Woman Killed By Train in Roseland is Third Victim This Week

By Darryl Holliday on May 16, 2013 8:18pm 

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 Neighborhood residents fear for safety of students crossing tracks between closing school and welcoming school.
Woman is third person killed this week by train in Roseland
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ROSELAND — A woman was killed a block from her home when she was hit by a train Wednesday night, authorities said.

The woman was identified as Martha Gutierrez-Perez by the Cook County Medical Examiner's Office. She was pronounced dead at 6:46 p.m. at Stroger Hospital.

She was hit near 115th and State streets about 4:30 p.m., a block from her home on 116th Street. The woman was pushing a cart across the tracks when she was hit — the second time this week that a person was hit in that same part of the tracks, neighbors said. On Tuesday, 39-year-old Demetrius Jones was killed by a train near 114th and State. Eddie Campbell, 60, was struck and killed by a train at 116th and State on Sunday.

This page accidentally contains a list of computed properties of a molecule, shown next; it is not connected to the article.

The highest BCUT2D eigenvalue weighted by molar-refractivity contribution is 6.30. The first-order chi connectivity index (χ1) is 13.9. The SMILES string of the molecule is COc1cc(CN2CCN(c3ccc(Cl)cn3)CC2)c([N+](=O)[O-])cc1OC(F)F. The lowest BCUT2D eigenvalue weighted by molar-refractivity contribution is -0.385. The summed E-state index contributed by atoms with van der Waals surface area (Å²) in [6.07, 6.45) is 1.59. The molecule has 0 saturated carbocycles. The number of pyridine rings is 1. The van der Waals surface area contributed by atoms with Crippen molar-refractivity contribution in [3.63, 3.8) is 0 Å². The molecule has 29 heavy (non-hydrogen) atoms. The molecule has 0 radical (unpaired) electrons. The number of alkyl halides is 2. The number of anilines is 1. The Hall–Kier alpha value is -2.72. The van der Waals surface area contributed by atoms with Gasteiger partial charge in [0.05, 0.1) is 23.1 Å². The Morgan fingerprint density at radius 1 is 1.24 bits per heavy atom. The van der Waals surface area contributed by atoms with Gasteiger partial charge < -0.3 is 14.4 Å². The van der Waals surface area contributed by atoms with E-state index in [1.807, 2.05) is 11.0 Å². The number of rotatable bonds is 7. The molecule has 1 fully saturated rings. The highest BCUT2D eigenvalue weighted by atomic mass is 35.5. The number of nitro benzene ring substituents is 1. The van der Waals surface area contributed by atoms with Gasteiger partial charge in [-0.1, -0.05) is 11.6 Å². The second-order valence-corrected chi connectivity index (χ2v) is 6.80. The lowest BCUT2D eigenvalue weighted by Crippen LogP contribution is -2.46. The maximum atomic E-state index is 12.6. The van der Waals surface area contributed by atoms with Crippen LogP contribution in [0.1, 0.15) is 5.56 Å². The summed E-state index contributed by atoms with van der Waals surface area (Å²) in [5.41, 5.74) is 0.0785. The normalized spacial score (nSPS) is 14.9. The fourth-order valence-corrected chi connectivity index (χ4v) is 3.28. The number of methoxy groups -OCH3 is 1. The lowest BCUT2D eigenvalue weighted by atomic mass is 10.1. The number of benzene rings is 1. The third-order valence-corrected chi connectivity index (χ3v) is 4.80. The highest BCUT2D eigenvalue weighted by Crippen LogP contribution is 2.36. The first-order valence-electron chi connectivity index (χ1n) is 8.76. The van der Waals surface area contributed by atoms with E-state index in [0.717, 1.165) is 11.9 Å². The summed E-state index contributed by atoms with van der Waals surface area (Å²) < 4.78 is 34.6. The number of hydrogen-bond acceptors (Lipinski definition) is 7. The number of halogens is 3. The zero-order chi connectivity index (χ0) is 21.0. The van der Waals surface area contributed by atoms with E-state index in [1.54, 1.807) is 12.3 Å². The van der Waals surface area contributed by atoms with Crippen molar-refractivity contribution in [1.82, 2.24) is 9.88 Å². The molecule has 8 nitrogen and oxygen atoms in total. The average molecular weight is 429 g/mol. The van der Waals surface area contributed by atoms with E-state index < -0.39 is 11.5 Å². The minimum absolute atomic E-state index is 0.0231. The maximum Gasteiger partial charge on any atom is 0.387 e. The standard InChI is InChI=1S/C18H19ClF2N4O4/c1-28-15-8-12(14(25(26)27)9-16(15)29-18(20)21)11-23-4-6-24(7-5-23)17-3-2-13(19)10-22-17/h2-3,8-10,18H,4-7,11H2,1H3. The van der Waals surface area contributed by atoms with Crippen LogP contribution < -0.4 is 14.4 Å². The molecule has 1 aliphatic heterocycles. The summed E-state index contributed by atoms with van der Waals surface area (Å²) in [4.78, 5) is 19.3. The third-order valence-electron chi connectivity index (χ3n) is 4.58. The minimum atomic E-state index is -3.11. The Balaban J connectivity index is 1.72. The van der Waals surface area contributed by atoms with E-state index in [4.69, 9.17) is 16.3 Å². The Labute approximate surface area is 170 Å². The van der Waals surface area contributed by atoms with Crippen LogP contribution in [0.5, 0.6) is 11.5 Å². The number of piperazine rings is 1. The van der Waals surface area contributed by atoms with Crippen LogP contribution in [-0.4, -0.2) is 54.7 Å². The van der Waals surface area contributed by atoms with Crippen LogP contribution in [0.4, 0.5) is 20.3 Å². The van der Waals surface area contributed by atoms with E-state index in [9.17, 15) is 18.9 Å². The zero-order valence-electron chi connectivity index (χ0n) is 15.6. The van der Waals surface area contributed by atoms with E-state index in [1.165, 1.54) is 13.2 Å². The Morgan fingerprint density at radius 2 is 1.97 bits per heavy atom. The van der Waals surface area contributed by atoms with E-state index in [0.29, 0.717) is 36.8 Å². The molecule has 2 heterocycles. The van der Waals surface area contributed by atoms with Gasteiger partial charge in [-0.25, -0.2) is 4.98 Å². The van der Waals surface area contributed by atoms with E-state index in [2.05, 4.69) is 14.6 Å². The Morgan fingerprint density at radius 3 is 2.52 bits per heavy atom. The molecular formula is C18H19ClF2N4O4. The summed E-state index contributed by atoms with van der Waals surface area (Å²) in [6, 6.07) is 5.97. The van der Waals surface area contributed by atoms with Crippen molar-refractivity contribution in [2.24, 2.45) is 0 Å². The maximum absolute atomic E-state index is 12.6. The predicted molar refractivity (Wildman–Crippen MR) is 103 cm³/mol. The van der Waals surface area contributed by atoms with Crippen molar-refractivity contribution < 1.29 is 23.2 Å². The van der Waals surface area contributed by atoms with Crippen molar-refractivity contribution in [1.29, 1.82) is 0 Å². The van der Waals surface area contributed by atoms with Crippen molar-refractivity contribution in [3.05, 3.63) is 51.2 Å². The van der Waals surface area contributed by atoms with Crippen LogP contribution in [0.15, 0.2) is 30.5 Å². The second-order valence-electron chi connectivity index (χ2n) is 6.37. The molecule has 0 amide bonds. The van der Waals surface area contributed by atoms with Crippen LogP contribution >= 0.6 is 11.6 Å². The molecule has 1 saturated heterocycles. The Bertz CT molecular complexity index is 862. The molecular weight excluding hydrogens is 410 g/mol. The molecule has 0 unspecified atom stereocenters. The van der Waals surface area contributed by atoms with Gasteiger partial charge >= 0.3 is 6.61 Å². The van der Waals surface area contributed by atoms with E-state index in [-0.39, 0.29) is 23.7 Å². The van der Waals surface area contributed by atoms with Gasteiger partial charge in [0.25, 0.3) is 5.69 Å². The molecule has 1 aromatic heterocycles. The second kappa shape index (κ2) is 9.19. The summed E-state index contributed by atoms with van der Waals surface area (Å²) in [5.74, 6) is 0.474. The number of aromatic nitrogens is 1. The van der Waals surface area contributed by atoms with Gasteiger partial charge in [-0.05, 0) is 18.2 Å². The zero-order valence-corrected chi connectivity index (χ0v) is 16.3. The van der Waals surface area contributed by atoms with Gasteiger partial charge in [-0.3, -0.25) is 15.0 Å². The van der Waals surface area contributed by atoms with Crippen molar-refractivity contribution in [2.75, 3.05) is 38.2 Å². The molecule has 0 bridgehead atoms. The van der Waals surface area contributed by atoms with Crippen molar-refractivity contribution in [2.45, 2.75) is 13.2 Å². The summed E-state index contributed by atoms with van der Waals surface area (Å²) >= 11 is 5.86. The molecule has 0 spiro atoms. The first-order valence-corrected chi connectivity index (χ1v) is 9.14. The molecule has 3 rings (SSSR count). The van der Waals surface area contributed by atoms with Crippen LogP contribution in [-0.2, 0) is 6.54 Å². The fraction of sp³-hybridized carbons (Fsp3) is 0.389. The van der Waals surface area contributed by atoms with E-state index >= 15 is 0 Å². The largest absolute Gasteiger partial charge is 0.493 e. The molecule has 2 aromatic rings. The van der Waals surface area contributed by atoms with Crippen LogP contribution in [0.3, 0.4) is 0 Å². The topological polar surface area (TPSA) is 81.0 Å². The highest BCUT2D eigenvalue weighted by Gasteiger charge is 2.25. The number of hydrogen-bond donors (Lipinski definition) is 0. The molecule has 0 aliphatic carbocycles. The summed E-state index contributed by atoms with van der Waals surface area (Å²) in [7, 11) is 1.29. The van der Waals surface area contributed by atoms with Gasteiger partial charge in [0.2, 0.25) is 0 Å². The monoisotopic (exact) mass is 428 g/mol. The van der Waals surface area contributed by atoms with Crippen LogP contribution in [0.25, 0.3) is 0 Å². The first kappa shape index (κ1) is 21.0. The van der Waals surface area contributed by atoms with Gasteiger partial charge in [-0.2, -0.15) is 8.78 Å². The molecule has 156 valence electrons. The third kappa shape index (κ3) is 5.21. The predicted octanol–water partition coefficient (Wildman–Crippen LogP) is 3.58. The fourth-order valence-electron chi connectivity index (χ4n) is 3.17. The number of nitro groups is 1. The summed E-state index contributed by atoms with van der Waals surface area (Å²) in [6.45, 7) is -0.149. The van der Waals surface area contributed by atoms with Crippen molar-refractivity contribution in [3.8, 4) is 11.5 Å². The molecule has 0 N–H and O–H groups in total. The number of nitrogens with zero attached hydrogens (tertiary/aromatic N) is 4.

But worries extend even further, according to a Local School Council president at Curtis Elementary School. The council president said that if nearby Songhai Elementary Learning Institute closes, as proposed, students will be forced to cross the dangerous tracks on the way to Curtis, its welcoming school.

Both schools sit within two blocks of the tracks.

"Everybody comes through here," said Antwon Golatte, pointing at a walkway leading across the tracks, "If you're too close, the train will suck you right in — like when you're next to the "L" and you can feel the pull."

Golatte and other residents who live nearby could recount at least two other accidents in the last three years in which a person was caught under the train — in the most recent case, a man lost his legs, they said.

Gutierrez's cart could still be seen next to the tracks where she was hit. Friends said she could be seen frequently pushing her cart through the neighborhood.

Though declining to comment on the accident, the woman's brother agreed that children crossing the tracks from Songhai to Curtis could become an issue.

"There's nothing protecting it," he said.

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